Justice doesn’t just happen; it must be pursued. This pursuit plays out in the most practical ways, and frugality—the proper handling of our resources—will be a great ally. When Yochanan the immerser warned the people of the wrath to come and urged them to bring forth fruit worthy of repentance, they asked, “What shall we do then?” Yochanan responded with specific examples of righteous behavior involving possessions:
“He who has two tunics, let him give to him who has none; and he who has food, let him do likewise.” Then tax collectors came also to be immersed, and said to him, “Rabbi, what shall we do?” And he said to them, “Collect no more than what is appointed you.” And the soldiers likewise asked him, saying, “And what shall we do?” And he said to them, “Do violence to no one, neither accuse anyone falsely; and be content with your wages.” (Luke 3:7-14)
In Jewish thought sharing with the needy is termed tzedakah, or righteousness. Tzedakah in turn requires frugality, proper respect and application of the material resources G-d has provided. Appropriately, in our Mussar study, the emphasis on righteousness is followed by a week of emphasis on frugality.
One of the traditional practices of Mussar is taking a personal inventory; prayerfully reviewing our deeds, confessing wrongs we have done, and committing to make amends. Yochanan’s words to three different groups suggest three questions for personal inventory, all of which relate to frugality:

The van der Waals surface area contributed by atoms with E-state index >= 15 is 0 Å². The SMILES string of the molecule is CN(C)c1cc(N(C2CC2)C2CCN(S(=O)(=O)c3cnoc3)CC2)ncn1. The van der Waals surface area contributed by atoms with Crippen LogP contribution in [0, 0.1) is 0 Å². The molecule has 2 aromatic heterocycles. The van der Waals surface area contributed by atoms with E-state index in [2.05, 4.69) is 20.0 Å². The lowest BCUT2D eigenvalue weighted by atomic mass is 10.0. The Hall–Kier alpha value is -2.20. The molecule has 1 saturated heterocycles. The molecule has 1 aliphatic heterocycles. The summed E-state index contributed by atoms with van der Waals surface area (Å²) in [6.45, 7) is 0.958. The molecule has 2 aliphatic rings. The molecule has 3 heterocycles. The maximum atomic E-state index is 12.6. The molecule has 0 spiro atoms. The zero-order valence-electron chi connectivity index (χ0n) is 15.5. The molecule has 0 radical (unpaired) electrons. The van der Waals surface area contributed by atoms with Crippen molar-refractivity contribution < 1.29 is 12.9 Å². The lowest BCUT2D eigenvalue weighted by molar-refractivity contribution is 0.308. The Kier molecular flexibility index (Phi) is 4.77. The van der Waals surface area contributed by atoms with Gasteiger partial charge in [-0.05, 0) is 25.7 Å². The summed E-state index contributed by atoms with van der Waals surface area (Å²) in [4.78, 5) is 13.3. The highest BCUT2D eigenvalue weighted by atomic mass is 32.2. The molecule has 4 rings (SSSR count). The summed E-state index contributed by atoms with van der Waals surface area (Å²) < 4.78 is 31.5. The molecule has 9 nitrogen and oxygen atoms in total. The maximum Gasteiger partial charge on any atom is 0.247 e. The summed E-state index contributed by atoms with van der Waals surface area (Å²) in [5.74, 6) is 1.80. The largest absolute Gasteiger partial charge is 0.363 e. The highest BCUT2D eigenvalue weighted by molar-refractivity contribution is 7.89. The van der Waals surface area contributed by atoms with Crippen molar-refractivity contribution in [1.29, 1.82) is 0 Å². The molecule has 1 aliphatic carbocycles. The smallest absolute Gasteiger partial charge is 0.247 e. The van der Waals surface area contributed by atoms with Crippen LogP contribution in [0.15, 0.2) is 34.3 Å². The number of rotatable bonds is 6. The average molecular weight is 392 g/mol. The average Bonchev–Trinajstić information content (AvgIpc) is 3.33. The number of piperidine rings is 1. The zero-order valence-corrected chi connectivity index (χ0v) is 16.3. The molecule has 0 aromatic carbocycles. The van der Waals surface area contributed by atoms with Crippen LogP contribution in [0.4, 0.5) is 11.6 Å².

- Have I consistently shared my tunic and food, all my resources, with those in need? (Luke 3:11)
- Have I been fair in acquiring these resources, in my business practices and work ethic, taking only what is appointed me? (Luke 3:13)
- Have I refrained from coercion, manipulation, and falsehood in acquiring my livelihood? (Luke 3:14)
Frugality is related to righteousness, which is of great value in the sight of G-d. The world, on the other hand, tends to be more impressed with conspicuous consumption. And we’re tempted to favor it in our religious world as well.
For if a man wearing a gold watch and an expensive suit comes into your synagogue, and a homeless person in smelly rags comes in right after him, and you show respect to the man in the suit and say, ‘Please, sir, sit here in a good spot,” and you ignore the poor man or say, “Here’s a nice seat in the back row,” are you not showing partiality and proving to be judges with bad hearts? (James 2:2-4).
This passage reminds me of Alan, a member of the Messianic synagogue here in Albuquerque who died suddenly of a heart attack a couple of years ago. Alan lived out of his van, often in the synagogue parking lot, but many friends came up during his funeral to testify of how deeply he had touched their lives and encouraged their faith in Yeshua. Because he was so well loved and respected, several people had offered him places to stay, but he always declined. “I’m OK in my van and I can reach the homeless for Yeshua better if I’m homeless myself.” I don’t know whether Alan was practicing frugality or was just plain down-and-out, but he demonstrated that modest resources are no barrier to the righteousness of G-d.